Home equity loans can provide beneficial cash resource for homeowners considering home improvements such as additions, remodeling, modifications for a disabled person, or major appliance replacements. Other big-ticket items might be education expenses, paying closing costs to refinance a mortgage, or consolidating existing high-interest-rate loans such as credit card debts. Paying off expensive debts with a home equity loan can translate into a single monthly payment, usually at a lower interest rate. In addition, the interest is often tax deductible.
“Ask your tax professional if your home equity loan interest will be tax deductible,” recommends REALTOR ® Janet Matthews, owner of Charlottesville Town and Country. “While mortgage interest is almost always deductible, be sure that home-equity loan interest is. This question is particularly important for first-time home buyers, but should be asked by every consumer in the lending marketplace, because such matters have a direct bearing on their financial well being.”
What is a home equity loan?
A home’s equity, of course, is its market value less the balance of the mortgage and any other existing loans where the property is the collateral. Equity loans take two forms. One is an outright loan that provides a lump sum, generally at a fixed rate for a fixed term. The other is a Home Equity Line of Credit (usually abbreviated to HELOC and pronounced HE-lock) that provides money as needed and often has a variable interest rate that may change during the term of the loan because it is tied to the prime lending rate.
Both loans have additional costs such as appraisals, origination and title fees, pre-payment fees, and closing costs. “Closing costs can be a significant variable whether you are working with a bank, credit union, or a mortgage broker,” explains Matthews. “When doing your comparison shopping, always deal with a reputable institution or company and ask about closing costs and points up front. Sometimes lenders will pay a portion of the closing costs.”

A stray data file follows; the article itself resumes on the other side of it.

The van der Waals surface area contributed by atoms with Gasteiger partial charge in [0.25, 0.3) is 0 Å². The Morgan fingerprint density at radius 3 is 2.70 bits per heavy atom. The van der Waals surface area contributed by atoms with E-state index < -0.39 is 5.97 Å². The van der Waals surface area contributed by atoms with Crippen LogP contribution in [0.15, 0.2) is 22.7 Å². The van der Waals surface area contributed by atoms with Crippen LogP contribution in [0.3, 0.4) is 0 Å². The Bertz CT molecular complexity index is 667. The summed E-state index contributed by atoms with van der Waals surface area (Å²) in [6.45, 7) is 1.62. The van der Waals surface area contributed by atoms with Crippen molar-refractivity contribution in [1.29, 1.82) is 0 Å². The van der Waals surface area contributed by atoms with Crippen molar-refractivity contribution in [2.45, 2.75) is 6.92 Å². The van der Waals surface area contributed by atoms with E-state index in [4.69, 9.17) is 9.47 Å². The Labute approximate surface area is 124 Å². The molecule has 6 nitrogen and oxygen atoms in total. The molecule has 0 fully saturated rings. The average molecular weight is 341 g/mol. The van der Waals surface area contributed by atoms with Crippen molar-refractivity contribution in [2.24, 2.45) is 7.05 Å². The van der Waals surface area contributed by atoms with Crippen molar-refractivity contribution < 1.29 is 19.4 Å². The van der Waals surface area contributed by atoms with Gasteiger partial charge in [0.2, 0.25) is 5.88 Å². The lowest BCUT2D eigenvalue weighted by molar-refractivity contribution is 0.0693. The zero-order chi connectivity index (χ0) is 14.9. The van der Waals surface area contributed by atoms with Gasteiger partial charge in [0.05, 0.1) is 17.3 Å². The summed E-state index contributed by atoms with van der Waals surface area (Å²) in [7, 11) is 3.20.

With an outright loan, people can usually borrow up to 90 percent of the equity (not the market value) of an owner-occupied home and about 70 percent for non-owner-occupied property. A repayment schedule is established, so costs are regular and predictable.
Line-of-credit loans are useful for providing ready credit for needs that don’t require a large one-time payment. Proceeds might be used for long-term renovation projects, college tuition payments, or any other large expense that can be paid off in a relatively short time. In this case, the borrower can choose when and how much to borrow. “The advantage of HELOCs,” notes Matthews, “is that they are flexible and you don’t have to reapply to access your funding.”
A credit limit is established and borrowers can use any part of it at any time. Repayment is due only on the outstanding amount on the loan, not the total available, so the money can be used, paid back in partially or in full, and then borrowed again when needed.
Again, the interest may be tax deductible and often interest rates are lower than those for an outright loan. On the other hand, HELOC rates may climb rather than being locked in.
Interest rates depend on the repayment option chosen by the borrower. HELOC closing costs are generally lower than closing costs on either a mortgage or an outright home equity loan. In addition, it’s not unusual for the borrower be allowed to make full repayment at any time without penalty or to just pay the interest for a period of time.
Home equity lending rates in our region depend on individual situations including the loan size, the borrower’s credit profile, and whether it’s a first or second lien.
Homeowners taking out an equity loan must realize they are taking equity out of the home, decreasing its value. “Be particularly sure a home equity loan does not put you ‘upside down’ in your house meaning you owe more than property is worth,” urges REALTOR ® Matthews. “In the case of a recession, many people get caught out under those circumstances so always be conservative in seeking any kind of financing because failure to repay a home equity loan could result in foreclosure.”
Home equity loans make the most sense when the money is used to improve the home itself, thus increasing its value. On the other hand, such loans are seldom a good way to buy things that do not create lasting value such as a fancy vacation or a new car. Still, for people who handle their finances well, home equity loans can be a practical low-interest way to free up money for expenses.
Marilyn Pribus lives in Albemarle County near Charlottesville with her husband and their dog.